Windows 7 Downgrade Rights – Warning!

Taken from

Only certain OEM versions of Windows 7 include downgrade rights:

  • Windows 7 Professional and Windows 7 Ultimate include downgrade rights to Windows Vista Business and Windows Vista Ultimate.
  • Windows 7 Professional and Windows 7 Ultimate temporarily includes downgrade rights to Windows XP Professional, Windows XP Tablet PC Edition, or Windows XP x64 Edition.
  • Other OEM Windows 7 versions (for instance, Windows 7 Home Basic and Windows 7 Home Premium) do not include downgrade rights.

Note that Windows 7 end user downgrade rights will be available for approximately 18 months after the general availability of Windows 7 (April, 2011) or the release of a Windows 7 Service Pack, whichever is earlier.

Customers must:

  • Purchase a PC preinstalled with Windows 7.
  • Accept the Windows 7 Software License Terms.
  • Perform the downgrade or authorize an Original Equipment Manufacturer (OEM) to perform it.

See additional details and FAQ.

The Downgrade Process

Follow these steps to downgrade to a previous version of Windows:

  1. Obtain genuine Windows 7 Professional or Windows 7 Ultimate and a corresponding product key.
    • The media should come from a prior legally licensed version from the OEM or Retail channels.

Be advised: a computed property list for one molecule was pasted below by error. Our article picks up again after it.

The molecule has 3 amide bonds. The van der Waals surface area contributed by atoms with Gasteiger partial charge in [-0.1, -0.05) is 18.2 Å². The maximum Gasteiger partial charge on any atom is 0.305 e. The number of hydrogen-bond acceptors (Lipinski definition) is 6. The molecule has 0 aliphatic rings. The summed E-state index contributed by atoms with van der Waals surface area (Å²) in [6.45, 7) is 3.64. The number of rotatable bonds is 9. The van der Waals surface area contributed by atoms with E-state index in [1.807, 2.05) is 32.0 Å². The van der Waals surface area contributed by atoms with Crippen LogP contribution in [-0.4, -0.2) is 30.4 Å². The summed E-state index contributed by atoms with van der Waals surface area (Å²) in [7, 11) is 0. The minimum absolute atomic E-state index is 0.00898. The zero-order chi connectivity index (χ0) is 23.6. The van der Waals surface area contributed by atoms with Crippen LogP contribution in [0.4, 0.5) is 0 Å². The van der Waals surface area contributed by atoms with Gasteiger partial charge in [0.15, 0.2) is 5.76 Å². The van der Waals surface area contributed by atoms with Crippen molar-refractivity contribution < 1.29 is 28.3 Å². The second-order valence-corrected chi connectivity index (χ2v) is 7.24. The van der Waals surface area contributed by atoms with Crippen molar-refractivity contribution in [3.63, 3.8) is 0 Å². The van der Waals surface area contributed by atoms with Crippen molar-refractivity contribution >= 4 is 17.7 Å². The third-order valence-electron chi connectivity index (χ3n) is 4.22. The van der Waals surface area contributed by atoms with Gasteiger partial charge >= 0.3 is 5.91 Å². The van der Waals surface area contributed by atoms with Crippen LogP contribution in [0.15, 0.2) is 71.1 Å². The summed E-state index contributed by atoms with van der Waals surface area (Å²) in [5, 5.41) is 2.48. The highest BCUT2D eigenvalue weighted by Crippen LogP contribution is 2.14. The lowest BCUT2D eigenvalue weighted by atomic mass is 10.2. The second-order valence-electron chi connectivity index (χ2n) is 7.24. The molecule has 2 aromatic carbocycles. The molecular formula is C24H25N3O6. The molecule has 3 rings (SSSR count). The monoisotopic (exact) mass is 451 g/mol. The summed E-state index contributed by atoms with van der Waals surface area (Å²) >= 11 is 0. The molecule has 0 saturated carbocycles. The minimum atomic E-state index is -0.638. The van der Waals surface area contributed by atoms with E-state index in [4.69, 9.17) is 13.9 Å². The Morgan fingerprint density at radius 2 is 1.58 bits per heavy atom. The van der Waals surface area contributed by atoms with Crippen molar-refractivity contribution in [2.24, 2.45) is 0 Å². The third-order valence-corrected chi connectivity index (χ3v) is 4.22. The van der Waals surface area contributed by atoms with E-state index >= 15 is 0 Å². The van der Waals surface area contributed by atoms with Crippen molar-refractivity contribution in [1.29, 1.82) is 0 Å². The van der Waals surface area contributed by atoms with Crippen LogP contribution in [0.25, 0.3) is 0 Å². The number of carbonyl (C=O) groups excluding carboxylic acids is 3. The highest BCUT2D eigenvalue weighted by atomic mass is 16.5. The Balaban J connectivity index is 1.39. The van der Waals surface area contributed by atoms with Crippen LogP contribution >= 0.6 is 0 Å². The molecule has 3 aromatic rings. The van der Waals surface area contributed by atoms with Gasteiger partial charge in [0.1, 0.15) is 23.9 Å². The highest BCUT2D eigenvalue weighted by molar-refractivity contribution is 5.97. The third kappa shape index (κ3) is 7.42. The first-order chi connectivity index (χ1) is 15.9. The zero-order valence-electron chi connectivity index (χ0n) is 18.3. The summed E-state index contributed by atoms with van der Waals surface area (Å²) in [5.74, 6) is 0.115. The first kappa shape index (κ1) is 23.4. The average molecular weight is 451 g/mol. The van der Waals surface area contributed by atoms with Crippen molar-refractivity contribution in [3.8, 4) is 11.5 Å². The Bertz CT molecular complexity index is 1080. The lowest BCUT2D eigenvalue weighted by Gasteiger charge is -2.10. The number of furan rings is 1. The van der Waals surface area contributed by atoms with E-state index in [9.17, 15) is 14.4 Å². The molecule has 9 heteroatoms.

• Additionally an end user, who is licensed separately through Microsoft Volume Licensing (VL) programs, may provide their VL media and key to their system builder to use to facilitate the downgrade on only their systems.
  2. Insert Windows 7 Professional or Windows 7 Ultimate media in the CD drive and follow the installation instructions.
  3. Type the product key.
    • If the software was previously activated, you won’t be able to activate it online. In this case, the appropriate local Activation Support phone number will be displayed. Call the number and explain the circumstances. Once it is determined that the end user has a valid Windows Vista Business or Windows Vista Ultimate license, the customer service representative will provide a single-use activation code to activate the software.